Experimental investigations of the structure-property relations of CO2-selective zeolite adsorbents

Date
2015
Authors
Pham, Trong D.
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University of Delaware
Abstract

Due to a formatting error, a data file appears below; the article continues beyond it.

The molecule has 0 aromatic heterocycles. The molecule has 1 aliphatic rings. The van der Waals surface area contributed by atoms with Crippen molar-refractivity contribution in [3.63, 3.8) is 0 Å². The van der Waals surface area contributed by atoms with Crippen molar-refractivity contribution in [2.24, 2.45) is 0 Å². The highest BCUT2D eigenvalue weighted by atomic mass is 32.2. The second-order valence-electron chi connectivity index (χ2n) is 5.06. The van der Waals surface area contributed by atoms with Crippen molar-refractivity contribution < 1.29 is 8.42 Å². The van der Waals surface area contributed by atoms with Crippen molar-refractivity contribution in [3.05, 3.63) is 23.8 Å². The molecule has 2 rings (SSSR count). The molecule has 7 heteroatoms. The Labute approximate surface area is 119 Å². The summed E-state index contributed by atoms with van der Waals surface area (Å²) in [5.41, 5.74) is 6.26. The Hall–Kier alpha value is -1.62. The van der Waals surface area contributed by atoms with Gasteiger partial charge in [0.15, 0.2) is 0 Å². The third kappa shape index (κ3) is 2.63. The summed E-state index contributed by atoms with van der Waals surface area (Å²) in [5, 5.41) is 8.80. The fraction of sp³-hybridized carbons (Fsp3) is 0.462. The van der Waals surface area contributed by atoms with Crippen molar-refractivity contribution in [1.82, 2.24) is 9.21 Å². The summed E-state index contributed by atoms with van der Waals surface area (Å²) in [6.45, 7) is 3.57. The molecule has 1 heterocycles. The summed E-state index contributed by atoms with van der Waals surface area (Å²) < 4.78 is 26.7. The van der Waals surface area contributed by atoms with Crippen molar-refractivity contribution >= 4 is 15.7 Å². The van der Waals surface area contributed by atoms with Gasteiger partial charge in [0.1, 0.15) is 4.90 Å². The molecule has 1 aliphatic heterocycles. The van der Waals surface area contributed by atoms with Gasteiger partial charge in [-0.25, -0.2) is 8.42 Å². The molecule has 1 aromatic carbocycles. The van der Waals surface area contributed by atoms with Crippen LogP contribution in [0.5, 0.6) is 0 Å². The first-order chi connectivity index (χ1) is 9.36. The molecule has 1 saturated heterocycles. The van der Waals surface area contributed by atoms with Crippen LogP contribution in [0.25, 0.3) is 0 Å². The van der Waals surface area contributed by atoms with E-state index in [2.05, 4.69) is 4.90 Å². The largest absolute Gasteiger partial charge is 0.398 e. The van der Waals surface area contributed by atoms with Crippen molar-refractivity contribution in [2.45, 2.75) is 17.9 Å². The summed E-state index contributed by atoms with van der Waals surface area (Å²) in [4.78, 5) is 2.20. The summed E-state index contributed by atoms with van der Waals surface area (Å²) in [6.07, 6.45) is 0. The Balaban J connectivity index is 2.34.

Due to the increase in the anthropogenic CO2 emissions, the development of carbon capture and storage technology is of profound importance to minimizing global climate change and preserving our environment. In this thesis, I have investigated the adsorption properties of cation-exchanged high silica zeolites chabazite (CHA, Si/Al=6 and 12) and ZK-5 (KFI, Si/Al=3.7) due to their high surface area, large pore volume, and moderate hydrophilic properties compared to commercial faujasite and Linde type A zeolites. For zeolite materials to be practical and useful as adsorbents for CO 2 capture from flue gas, a number of aspects need to be carefully evaluated including adsorption and working capacities, selectivity, and adsorbent regeneration. We found that Li-, and Na-zeolites having high heats of adsorption (40-50 kJ/mol) performed better in the vacuum swing adsorption process and H- and K-zeolites or zeolites with higher Si/Al ratio (CHA, Si/Al=12) having lower heats of adsorption (30-40 kJ/mol) display properties more suited to pressure swing adsorption. The in situ FTIR CO 2 adsorption spectra show that physisorption accounts for the largest fraction of the total CO 2 adsorbed. A shift to higher frequency of the asymmetric stretching vibration compared to CO2 gas phase (2349 cm-1) indicated the direct coordination of cations with oxygens of CO2 molecules. To improve zeolite adsorbents for CO2 capture, we have determined the adsorption sites of CO2 in Si-CHA, cation-exchanged CHA and ZK-5 zeolites using the Rietveld refinements of X-ray and neutron powder diffraction data. The structural refinements indicated that CO2 at equilibrium is located close to zeolite framework oxygens due to dispersion interactions and CO2 coordinates with alkali cations by electrostatic interactions. Two CO2 adsorption sites were identified in both high and pure silica chabazite zeolites. The dispersion interactions between Si-CHA zeolite and CO2 is the majority of the adsorption energy, and the strength of the adsorption depends on the effective close interaction distances between CO2 molecules and the zeolites (d[C(CO2 )-O(zeo)] and d[O(CO2 )-O(zeo)] are 3-4 Å). Therefore, CO2 site in the middle of 8MR (site A) having total of 24 close contacts with framework oxygens is more stable than CO2 site in the cage (site B) with only 15 close contacts with framework oxygens in total. Our refinement of X-ray diffraction patterns on bare adsorbent ZK-5 showed that Na+ locates in three different sites in D6R and in 8MR, Li+ prefers to locate at the center of the D6R, Mg2+ is located in the hexagonal prism, and larger cation K+ is in the middle of 8-membered rings. The weighted average of T-O distances for the feldspar structure with Si/Al=3.65 is 1.64 Å, which is similar to the values of 1.63 Å -1.64 Å in these refinements. The average of O-T-O angles is 109.5o with small deviations around this value for all cation-exchanged ZK-5 samples in agreement with tetrahedral coordination. Various types of zeolite frameworks including BEA*, CHA, FER, MFI, and STT were investigated in the adsorption of CO 2 and N2 by experimental volumetric adsorption and Grand Canonical Monte Carlo simulations. All siliceous zeolites showed low CO2 adsorption heats (18-28 kJ/mol) due to the lack of the electric fields in the zeolite pores. FER siliceous zeolite with narrow pore openings displayed highest adsorption heats and highest selectivity of CO2 /N2 and CHA zeolite has the highest adsorption capacity at ambient conditions of temperature and pressure. The study of adsorption of light hydrocarbons and CO2 in siliceous AEI, CHA, RRO, and STT zeolites led to a conclusion that RRO has highest selectivity of CO2 over CH4 and AEI, CHA, RRO all showed their potentials for the kinetic separation of propylene/propane mixture. The results from the thesis indicated our ability to design and tune the properties of zeolite materials to make these adsorbents better for CO 2 separation. (Abstract shortened by UMI.)
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